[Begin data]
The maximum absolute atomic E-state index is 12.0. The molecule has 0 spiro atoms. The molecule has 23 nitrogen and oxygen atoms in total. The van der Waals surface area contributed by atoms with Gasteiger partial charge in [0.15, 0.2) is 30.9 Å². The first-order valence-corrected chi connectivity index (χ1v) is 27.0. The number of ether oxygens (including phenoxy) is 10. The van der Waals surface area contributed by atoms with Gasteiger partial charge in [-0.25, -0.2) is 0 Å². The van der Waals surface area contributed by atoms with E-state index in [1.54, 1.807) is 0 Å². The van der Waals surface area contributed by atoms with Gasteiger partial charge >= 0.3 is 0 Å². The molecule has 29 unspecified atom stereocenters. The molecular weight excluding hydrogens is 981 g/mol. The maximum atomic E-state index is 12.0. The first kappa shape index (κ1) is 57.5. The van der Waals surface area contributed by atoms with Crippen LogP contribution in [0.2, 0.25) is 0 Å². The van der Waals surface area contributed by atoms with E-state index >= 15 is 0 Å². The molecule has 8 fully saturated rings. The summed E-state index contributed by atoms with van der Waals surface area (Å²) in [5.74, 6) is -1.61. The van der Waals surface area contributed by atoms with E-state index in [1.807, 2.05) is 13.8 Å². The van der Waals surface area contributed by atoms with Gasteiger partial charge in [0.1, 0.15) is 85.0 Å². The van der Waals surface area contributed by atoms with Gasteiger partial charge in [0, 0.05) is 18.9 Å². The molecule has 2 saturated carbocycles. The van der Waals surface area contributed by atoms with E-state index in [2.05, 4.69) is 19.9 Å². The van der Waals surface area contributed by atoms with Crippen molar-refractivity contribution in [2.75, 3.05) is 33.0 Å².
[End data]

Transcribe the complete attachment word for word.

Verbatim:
The maximum absolute atomic E-state index is 12.0. The molecule has 0 spiro atoms. The molecule has 23 nitrogen and oxygen atoms in total. The van der Waals surface area contributed by atoms with Gasteiger partial charge in [0.15, 0.2) is 30.9 Å². The first-order valence-corrected chi connectivity index (χ1v) is 27.0. The number of ether oxygens (including phenoxy) is 10. The van der Waals surface area contributed by atoms with Gasteiger partial charge in [-0.25, -0.2) is 0 Å². The van der Waals surface area contributed by atoms with E-state index in [1.54, 1.807) is 0 Å². The van der Waals surface area contributed by atoms with Gasteiger partial charge >= 0.3 is 0 Å². The molecule has 29 unspecified atom stereocenters. The molecular weight excluding hydrogens is 981 g/mol. The maximum atomic E-state index is 12.0. The first kappa shape index (κ1) is 57.5. The van der Waals surface area contributed by atoms with Crippen LogP contribution in [0.2, 0.25) is 0 Å². The van der Waals surface area contributed by atoms with E-state index >= 15 is 0 Å². The molecule has 8 fully saturated rings. The summed E-state index contributed by atoms with van der Waals surface area (Å²) in [5.74, 6) is -1.61. The van der Waals surface area contributed by atoms with E-state index in [1.807, 2.05) is 13.8 Å². The van der Waals surface area contributed by atoms with Gasteiger partial charge in [0.1, 0.15) is 85.0 Å². The van der Waals surface area contributed by atoms with Gasteiger partial charge in [0, 0.05) is 18.9 Å². The molecule has 2 saturated carbocycles. The van der Waals surface area contributed by atoms with E-state index in [2.05, 4.69) is 19.9 Å². The van der Waals surface area contributed by atoms with Crippen molar-refractivity contribution in [2.75, 3.05) is 33.0 Å².